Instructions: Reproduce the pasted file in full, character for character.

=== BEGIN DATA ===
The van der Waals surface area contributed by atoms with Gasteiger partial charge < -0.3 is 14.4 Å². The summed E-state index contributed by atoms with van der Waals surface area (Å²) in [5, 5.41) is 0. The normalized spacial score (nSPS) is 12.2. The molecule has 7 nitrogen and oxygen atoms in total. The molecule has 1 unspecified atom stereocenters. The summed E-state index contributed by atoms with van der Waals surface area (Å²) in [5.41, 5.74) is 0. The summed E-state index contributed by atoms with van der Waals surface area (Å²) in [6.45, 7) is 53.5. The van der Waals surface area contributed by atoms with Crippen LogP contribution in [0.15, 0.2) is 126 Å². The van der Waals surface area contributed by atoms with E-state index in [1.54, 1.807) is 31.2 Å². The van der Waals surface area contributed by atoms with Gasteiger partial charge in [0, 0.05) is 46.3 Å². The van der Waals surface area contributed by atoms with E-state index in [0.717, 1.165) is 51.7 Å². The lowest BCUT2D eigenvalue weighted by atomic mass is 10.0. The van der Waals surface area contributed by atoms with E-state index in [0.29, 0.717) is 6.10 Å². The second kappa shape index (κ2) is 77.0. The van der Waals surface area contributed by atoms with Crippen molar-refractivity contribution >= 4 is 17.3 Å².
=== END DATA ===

The van der Waals surface area contributed by atoms with Gasteiger partial charge < -0.3 is 14.4 Å². The summed E-state index contributed by atoms with van der Waals surface area (Å²) in [5, 5.41) is 0. The normalized spacial score (nSPS) is 12.2. The molecule has 7 nitrogen and oxygen atoms in total. The molecule has 1 unspecified atom stereocenters. The summed E-state index contributed by atoms with van der Waals surface area (Å²) in [5.41, 5.74) is 0. The summed E-state index contributed by atoms with van der Waals surface area (Å²) in [6.45, 7) is 53.5. The van der Waals surface area contributed by atoms with Crippen LogP contribution in [0.15, 0.2) is 126 Å². The van der Waals surface area contributed by atoms with E-state index in [1.54, 1.807) is 31.2 Å². The van der Waals surface area contributed by atoms with Gasteiger partial charge in [0, 0.05) is 46.3 Å². The van der Waals surface area contributed by atoms with E-state index in [0.717, 1.165) is 51.7 Å². The lowest BCUT2D eigenvalue weighted by atomic mass is 10.0. The van der Waals surface area contributed by atoms with E-state index in [0.29, 0.717) is 6.10 Å². The second kappa shape index (κ2) is 77.0. The van der Waals surface area contributed by atoms with Crippen molar-refractivity contribution >= 4 is 17.3 Å².